and arrived by six o’clock. He was wounded soon after coming up
but did not relinquish the command of his corps, although the
fighting lasted until one o’clock the next morning. At eight
o’clock Warren was ordered up again, but was so slow in making
his dispositions that his orders were frequently repeated, and
with emphasis. At eleven o’clock I gave Meade written orders to
relieve Warren from his command if he failed to move promptly.
Hancock placed batteries on high ground in his rear, which he
used against the enemy, firing over the heads of his own troops.

Burnside accomplished but little on our left of a positive
nature, but negatively a great deal. He kept Lee from
reinforcing his centre from that quarter. If the 5th corps, or
rather if Warren, had been as prompt as Wright was with the 6th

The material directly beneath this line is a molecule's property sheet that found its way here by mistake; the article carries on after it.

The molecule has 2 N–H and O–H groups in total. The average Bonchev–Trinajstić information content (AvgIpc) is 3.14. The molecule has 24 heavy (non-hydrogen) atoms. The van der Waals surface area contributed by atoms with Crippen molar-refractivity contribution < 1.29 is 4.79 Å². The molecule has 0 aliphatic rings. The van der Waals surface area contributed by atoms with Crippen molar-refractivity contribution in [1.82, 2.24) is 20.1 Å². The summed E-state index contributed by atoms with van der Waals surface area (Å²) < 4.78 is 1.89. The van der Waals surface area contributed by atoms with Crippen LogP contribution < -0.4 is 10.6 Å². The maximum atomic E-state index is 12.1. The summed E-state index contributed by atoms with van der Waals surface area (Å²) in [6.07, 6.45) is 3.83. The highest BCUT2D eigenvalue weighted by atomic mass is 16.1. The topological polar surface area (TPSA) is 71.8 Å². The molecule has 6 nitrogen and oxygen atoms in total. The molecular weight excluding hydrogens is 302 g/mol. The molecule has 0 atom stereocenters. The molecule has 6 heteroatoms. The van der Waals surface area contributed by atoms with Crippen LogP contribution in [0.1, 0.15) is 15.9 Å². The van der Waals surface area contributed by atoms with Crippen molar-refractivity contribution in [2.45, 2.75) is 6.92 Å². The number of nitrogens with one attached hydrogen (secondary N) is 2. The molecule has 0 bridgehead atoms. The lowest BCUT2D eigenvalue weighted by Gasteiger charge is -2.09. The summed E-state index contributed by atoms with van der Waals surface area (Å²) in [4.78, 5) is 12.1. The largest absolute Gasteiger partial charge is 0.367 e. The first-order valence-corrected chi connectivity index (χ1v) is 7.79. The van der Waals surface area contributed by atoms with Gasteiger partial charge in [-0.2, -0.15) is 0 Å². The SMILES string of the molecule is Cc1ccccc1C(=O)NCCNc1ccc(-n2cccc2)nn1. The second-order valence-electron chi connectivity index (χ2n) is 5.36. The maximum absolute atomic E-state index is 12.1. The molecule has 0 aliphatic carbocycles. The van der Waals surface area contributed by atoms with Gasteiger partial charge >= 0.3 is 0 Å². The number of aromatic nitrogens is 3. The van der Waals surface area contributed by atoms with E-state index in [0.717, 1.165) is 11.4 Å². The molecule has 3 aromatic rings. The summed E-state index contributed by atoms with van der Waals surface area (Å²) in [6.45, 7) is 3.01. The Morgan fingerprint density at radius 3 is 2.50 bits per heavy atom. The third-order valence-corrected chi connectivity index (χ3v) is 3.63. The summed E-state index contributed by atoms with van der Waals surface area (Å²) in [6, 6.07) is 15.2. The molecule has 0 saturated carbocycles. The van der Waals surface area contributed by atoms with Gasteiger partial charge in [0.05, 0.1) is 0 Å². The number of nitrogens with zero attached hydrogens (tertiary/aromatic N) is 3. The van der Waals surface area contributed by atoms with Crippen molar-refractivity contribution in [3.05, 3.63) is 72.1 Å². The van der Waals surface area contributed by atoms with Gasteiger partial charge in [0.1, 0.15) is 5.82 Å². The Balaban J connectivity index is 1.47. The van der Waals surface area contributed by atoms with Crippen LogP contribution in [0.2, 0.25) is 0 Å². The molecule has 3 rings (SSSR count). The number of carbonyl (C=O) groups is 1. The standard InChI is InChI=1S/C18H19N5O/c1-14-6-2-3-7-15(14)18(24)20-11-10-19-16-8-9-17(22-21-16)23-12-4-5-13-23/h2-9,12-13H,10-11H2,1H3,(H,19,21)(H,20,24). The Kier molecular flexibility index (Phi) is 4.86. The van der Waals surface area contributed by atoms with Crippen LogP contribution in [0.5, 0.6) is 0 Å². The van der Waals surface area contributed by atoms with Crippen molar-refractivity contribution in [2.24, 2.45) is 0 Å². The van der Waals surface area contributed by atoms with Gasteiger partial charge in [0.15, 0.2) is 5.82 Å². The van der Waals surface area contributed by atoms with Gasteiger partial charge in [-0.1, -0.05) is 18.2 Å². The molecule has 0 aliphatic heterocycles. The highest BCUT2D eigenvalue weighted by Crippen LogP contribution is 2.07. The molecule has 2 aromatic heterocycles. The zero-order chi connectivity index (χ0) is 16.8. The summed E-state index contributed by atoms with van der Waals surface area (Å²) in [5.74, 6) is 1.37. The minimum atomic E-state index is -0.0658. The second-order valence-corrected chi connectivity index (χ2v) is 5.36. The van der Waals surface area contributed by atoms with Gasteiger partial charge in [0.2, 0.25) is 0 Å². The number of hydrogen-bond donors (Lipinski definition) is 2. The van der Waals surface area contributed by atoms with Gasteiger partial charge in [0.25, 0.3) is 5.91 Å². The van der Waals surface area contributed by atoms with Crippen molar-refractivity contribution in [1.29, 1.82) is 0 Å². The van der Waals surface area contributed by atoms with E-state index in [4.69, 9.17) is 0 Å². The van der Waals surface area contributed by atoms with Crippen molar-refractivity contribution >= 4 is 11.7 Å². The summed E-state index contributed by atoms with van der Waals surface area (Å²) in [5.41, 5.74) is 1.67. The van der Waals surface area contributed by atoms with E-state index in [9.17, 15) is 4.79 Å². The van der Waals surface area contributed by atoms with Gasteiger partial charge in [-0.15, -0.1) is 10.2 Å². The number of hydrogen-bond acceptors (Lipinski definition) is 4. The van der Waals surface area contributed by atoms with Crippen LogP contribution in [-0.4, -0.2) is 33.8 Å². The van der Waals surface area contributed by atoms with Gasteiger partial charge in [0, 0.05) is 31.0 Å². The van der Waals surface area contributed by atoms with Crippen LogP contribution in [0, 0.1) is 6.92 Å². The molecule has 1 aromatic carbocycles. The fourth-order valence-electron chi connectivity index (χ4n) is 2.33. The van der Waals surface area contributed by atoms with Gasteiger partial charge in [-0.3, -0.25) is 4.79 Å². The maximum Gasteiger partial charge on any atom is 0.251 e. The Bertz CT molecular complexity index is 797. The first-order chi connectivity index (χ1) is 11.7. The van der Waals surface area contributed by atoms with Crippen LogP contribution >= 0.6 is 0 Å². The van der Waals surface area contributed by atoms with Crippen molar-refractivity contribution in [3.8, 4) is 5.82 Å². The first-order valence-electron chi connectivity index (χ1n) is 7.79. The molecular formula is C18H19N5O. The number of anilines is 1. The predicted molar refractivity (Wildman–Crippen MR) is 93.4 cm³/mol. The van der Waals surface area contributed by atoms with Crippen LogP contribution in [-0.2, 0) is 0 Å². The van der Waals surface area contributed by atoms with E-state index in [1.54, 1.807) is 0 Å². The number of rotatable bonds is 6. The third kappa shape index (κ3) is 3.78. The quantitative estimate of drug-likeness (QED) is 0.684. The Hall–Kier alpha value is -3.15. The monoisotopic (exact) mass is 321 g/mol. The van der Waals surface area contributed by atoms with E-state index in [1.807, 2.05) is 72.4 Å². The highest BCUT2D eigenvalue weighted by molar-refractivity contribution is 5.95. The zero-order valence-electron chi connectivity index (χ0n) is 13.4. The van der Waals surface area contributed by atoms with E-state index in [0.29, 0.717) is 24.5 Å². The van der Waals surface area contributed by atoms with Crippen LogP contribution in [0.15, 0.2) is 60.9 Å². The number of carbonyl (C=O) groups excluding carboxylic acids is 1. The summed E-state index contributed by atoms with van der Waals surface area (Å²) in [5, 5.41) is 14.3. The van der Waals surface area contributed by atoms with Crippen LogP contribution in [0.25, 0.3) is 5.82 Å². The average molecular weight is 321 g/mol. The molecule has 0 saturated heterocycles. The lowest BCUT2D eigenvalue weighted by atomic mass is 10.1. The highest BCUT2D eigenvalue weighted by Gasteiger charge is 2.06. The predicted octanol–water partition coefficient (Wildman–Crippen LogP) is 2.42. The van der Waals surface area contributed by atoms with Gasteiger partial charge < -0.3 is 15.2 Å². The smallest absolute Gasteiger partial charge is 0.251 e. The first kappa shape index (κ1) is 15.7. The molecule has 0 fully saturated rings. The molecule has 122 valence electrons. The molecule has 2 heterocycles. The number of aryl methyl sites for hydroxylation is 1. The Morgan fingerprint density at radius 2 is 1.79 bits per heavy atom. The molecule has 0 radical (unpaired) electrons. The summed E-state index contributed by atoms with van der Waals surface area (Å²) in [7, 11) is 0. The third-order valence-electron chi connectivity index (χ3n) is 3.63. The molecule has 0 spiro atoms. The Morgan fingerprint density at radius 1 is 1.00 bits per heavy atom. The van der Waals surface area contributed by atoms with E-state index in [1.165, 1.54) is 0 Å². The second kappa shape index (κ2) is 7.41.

corps, better results might have been obtained.

Lee massed heavily from his left flank on the broken point of
his line. Five times during the day he assaulted furiously, but
without dislodging our troops from their new position. His
losses must have been fearful. Sometimes the belligerents would
be separated by but a few feet. In one place a tree, eighteen
inches in diameter, was cut entirely down by musket balls. All
the trees between the lines were very much cut to pieces by
artillery and musketry. It was three o’clock next morning
before the fighting ceased. Some of our troops had then been
twenty hours under fire. In this engagement we did not lose a
single organization, not even a company. The enemy lost one